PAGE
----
Interior Design and Artistic Presentation of Laurence Alma-Tadema's Residence
Wen-Ting Wu, Postdoctoral Researcher, Institute of Art History, National Taiwan University
The Chinoiserie that emerged and flourished in the 17th and 18th centuries continued to flourish in Europe in the 19th century. With the arrival and circulation of Oriental art, crafts, everyday objects, and books in large numbers, the accounts of travelers, and the publication as well as dissemination of both texts and images of the Orient, Oriental matters developed into a specialized sphere of knowledge, especially in the fields of art and design.
Another development of Chinoiserie in the 19th century was the combination with other exotic cultures, such as the Islamic culture of the Near East, Egyptian civilization, and African tribal culture, which became "exoticism" at that time. With the boom of archaeological activities in the occident countries, the unearthing of artifacts from ancient civilizations, and the transcription, copying, and circulation of these artifacts in written and pictorial publications, 'exoticism' has created a new era of taste across time and space. This period taste is particularly reflected in the interior design and furnishings of the Victorian era (1837-1901) in England, where people truly lived in this "exotic" context. In this article, we take the interior of the house designed by Sir Lawrence Alma-Tadema (1836-1912) as an example of how this house reflected the style of the period and influenced his artistic work.
Laurence Alma-Tadema was a renowned Dutch-born neo-classical painter and designer in Victorian England. His paintings emphasize the setting of architectural spaces and the careful selection of objects to match the thematic scenes, representing scenes and themes from ancient Greek Roman, Byzantine, Egyptian, or Near Eastern Islamic cultures. This is due to the interiors he designed in his own house and his rich exotic collection, which also inspired many other aspects of his design, such as the appearance of furniture and musical instruments. (*1) His paintings depict classical Greek columns and vaults, or exotic plants, almost exclusively from his interior furnishings or gardens (Fig. 1). His house, located at 17 Grove End Road, St. John's Wood, London (now converted into apartments, the address of which has been changed to No. 44; alternatively, No. 34), was purchased from the painter James Tissot (1836-1902) in 1884. (*2) He spent two years redecorating the entire interior space with a variety of exotic objects from the Far and Near East in an attempt to make each element of his home differentiated and "different" from the other. In his garden, exotic plants and giant sunflowers grow wildly, and they often appear in his paintings (Fig. 4). The old colonnade, which used to belong to Tissot, stands in the garden, with a large tank next to it gushing into a fish pond on one side. Alma-Tadema's house had three floors, one in the basement, and one can see from the architectural plan, his studio was the main part of the house, occupying more than half of the first floor, with ancillary spaces such as a silver-plated semicircular niche next to the studio, a modeling room, a square niche, and a hall decorated with painted panels (above which was the gallery). Other spaces are the atrium that runs through both floors, as well as the smoking room, the dining room, the library, and the studio of his wife Laura Alma-Tadema (1852-1909). Laura was also a known painter at the time, and her studio, designed by Alma-Tadema in the classical Dutch style, was small and simple, hidden away in the family area on the first floor. This configuration highlights the imbalance in the distribution of space and gender in Victorian homes of the middle class and above, especially the balance between the private space of wives and husbands.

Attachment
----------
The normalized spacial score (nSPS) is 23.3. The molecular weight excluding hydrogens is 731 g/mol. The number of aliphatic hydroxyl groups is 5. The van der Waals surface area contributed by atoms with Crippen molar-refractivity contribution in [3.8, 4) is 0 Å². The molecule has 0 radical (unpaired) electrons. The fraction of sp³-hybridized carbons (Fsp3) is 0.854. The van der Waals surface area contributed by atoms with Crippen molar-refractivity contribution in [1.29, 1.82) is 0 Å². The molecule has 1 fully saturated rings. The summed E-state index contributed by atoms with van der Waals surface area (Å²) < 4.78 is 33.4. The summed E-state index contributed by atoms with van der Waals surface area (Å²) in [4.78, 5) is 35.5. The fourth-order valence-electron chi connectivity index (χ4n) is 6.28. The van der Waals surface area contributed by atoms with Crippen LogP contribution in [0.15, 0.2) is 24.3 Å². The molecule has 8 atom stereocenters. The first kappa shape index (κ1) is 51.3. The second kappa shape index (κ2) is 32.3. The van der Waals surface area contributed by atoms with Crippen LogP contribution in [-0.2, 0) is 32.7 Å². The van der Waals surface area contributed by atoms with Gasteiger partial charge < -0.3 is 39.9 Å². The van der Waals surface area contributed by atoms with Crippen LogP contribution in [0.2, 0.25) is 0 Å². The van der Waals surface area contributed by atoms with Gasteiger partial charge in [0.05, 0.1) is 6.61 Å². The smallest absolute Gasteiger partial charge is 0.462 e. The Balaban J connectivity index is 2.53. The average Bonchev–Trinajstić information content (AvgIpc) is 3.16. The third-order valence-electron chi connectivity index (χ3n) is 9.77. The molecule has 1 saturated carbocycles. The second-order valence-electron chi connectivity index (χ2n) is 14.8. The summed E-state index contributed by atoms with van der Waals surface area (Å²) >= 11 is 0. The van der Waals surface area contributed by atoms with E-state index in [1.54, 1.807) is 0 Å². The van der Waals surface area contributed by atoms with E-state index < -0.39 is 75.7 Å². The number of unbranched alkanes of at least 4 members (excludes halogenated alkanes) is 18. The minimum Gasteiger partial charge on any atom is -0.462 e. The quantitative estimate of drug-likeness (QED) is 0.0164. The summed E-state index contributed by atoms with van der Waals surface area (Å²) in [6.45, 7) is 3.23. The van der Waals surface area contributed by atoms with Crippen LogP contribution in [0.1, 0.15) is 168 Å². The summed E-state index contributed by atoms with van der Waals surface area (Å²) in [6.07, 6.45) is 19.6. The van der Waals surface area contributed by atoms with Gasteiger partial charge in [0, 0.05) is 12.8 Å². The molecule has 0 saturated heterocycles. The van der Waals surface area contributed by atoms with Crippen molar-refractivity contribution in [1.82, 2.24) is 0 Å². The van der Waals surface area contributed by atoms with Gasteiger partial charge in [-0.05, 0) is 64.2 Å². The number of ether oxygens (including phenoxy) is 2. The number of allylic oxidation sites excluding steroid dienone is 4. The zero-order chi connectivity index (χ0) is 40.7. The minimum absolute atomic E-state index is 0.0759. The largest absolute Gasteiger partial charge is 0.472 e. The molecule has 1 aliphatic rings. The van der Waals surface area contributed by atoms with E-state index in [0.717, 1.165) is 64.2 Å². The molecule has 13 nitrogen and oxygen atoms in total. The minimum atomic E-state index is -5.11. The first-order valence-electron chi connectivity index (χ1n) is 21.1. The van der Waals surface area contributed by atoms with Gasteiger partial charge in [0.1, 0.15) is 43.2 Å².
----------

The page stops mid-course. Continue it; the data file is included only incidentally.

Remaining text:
Fig. 1. Unconscious Rivals, Sir Lawrence Alma-Tadema, 1983. Oil on canvus, 45.1 x 62.8 cm, Bristol Museum and Art Gallery, UK.
As the most important space in the house, Alma-Tadema's studio can be accessed through four different entrances, including a steep staircase decorated with shiny brass that leads visitors to believe that they are entering an Alhambresque style architectural space, but the actual interior is in the ancient Greek and Roman style, with a circular vaulted ceiling and an exotic mix of interior furnishings and art collection (Fig. 2).
The square niche on the right side of the studio, for example, is equipped with windows made of Mexican onyx, which look like stained glass and transform sunlight into warm tones of light (Fig. 3). A Chinese screen stands beneath the window, a low Moorish-style octagonal table and teapot in front, a low fence of Chinese wooden coins on the floor. On both sides of the wall in front of the niche are couplets in Chinese, written in the hope of everlasting spring in the green forests, mountains and the universe, and of a family that loves art, literature and history. In front of the niche is a grand piano. Here, we can see a natural blend of building materials from Latin America, Islamic furniture, and Chinese literature and art. (*4)